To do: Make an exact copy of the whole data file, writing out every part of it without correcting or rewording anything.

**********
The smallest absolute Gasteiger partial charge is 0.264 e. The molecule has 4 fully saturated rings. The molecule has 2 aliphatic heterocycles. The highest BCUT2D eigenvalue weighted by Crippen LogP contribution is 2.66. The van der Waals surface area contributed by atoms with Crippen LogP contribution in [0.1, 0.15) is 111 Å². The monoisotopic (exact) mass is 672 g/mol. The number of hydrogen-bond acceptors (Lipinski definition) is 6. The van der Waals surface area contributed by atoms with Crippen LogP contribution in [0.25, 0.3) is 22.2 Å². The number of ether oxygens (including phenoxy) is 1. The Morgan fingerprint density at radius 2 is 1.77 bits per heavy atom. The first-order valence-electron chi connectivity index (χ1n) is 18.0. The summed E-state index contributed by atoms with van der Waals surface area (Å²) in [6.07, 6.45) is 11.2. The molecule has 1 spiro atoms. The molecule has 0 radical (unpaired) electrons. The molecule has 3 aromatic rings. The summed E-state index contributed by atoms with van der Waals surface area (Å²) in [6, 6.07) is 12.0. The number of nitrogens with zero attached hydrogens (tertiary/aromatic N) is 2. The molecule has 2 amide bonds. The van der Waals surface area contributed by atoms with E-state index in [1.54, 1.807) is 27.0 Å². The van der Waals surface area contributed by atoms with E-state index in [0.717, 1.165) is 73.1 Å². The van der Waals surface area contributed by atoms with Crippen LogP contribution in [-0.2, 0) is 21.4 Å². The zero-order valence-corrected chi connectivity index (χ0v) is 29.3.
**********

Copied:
The smallest absolute Gasteiger partial charge is 0.264 e. The molecule has 4 fully saturated rings. The molecule has 2 aliphatic heterocycles. The highest BCUT2D eigenvalue weighted by Crippen LogP contribution is 2.66. The van der Waals surface area contributed by atoms with Crippen LogP contribution in [0.1, 0.15) is 111 Å². The monoisotopic (exact) mass is 672 g/mol. The number of hydrogen-bond acceptors (Lipinski definition) is 6. The van der Waals surface area contributed by atoms with Crippen LogP contribution in [0.25, 0.3) is 22.2 Å². The number of ether oxygens (including phenoxy) is 1. The Morgan fingerprint density at radius 2 is 1.77 bits per heavy atom. The first-order valence-electron chi connectivity index (χ1n) is 18.0. The summed E-state index contributed by atoms with van der Waals surface area (Å²) in [6.07, 6.45) is 11.2. The molecule has 1 spiro atoms. The molecule has 0 radical (unpaired) electrons. The molecule has 3 aromatic rings. The summed E-state index contributed by atoms with van der Waals surface area (Å²) in [6, 6.07) is 12.0. The number of nitrogens with zero attached hydrogens (tertiary/aromatic N) is 2. The molecule has 2 amide bonds. The van der Waals surface area contributed by atoms with E-state index in [1.54, 1.807) is 27.0 Å². The van der Waals surface area contributed by atoms with E-state index in [0.717, 1.165) is 73.1 Å². The van der Waals surface area contributed by atoms with Crippen LogP contribution in [-0.2, 0) is 21.4 Å². The zero-order valence-corrected chi connectivity index (χ0v) is 29.3.